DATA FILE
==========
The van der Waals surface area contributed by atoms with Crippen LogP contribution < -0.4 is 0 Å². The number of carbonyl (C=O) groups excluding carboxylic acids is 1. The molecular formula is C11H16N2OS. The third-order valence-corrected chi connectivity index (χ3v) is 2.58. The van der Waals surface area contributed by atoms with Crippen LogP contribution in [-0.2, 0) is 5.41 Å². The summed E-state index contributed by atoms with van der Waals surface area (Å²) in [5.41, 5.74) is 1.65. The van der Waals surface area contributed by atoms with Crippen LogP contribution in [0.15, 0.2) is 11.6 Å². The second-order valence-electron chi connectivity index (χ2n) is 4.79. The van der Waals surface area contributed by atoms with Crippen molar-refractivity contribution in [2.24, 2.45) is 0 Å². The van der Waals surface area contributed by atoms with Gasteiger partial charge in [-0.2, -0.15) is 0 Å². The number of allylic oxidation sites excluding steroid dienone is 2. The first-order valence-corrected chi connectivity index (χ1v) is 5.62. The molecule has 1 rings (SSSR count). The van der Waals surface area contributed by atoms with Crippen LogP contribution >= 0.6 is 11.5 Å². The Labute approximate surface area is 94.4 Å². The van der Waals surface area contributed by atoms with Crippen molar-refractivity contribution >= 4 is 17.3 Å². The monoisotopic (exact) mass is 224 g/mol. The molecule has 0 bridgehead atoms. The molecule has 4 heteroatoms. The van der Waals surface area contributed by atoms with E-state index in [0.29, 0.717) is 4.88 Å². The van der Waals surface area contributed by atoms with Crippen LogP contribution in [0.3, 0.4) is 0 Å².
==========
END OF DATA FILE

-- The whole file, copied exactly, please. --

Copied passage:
The van der Waals surface area contributed by atoms with Crippen LogP contribution < -0.4 is 0 Å². The number of carbonyl (C=O) groups excluding carboxylic acids is 1. The molecular formula is C11H16N2OS. The third-order valence-corrected chi connectivity index (χ3v) is 2.58. The van der Waals surface area contributed by atoms with Crippen LogP contribution in [-0.2, 0) is 5.41 Å². The summed E-state index contributed by atoms with van der Waals surface area (Å²) in [5.41, 5.74) is 1.65. The van der Waals surface area contributed by atoms with Crippen LogP contribution in [0.15, 0.2) is 11.6 Å². The second-order valence-electron chi connectivity index (χ2n) is 4.79. The van der Waals surface area contributed by atoms with Crippen molar-refractivity contribution in [2.24, 2.45) is 0 Å². The van der Waals surface area contributed by atoms with Gasteiger partial charge in [-0.2, -0.15) is 0 Å². The number of allylic oxidation sites excluding steroid dienone is 2. The first-order valence-corrected chi connectivity index (χ1v) is 5.62. The molecule has 1 rings (SSSR count). The van der Waals surface area contributed by atoms with Crippen LogP contribution >= 0.6 is 11.5 Å². The Labute approximate surface area is 94.4 Å². The van der Waals surface area contributed by atoms with Crippen molar-refractivity contribution >= 4 is 17.3 Å². The monoisotopic (exact) mass is 224 g/mol. The molecule has 0 bridgehead atoms. The molecule has 4 heteroatoms. The van der Waals surface area contributed by atoms with E-state index in [0.29, 0.717) is 4.88 Å². The van der Waals surface area contributed by atoms with Crippen LogP contribution in [0.3, 0.4) is 0 Å².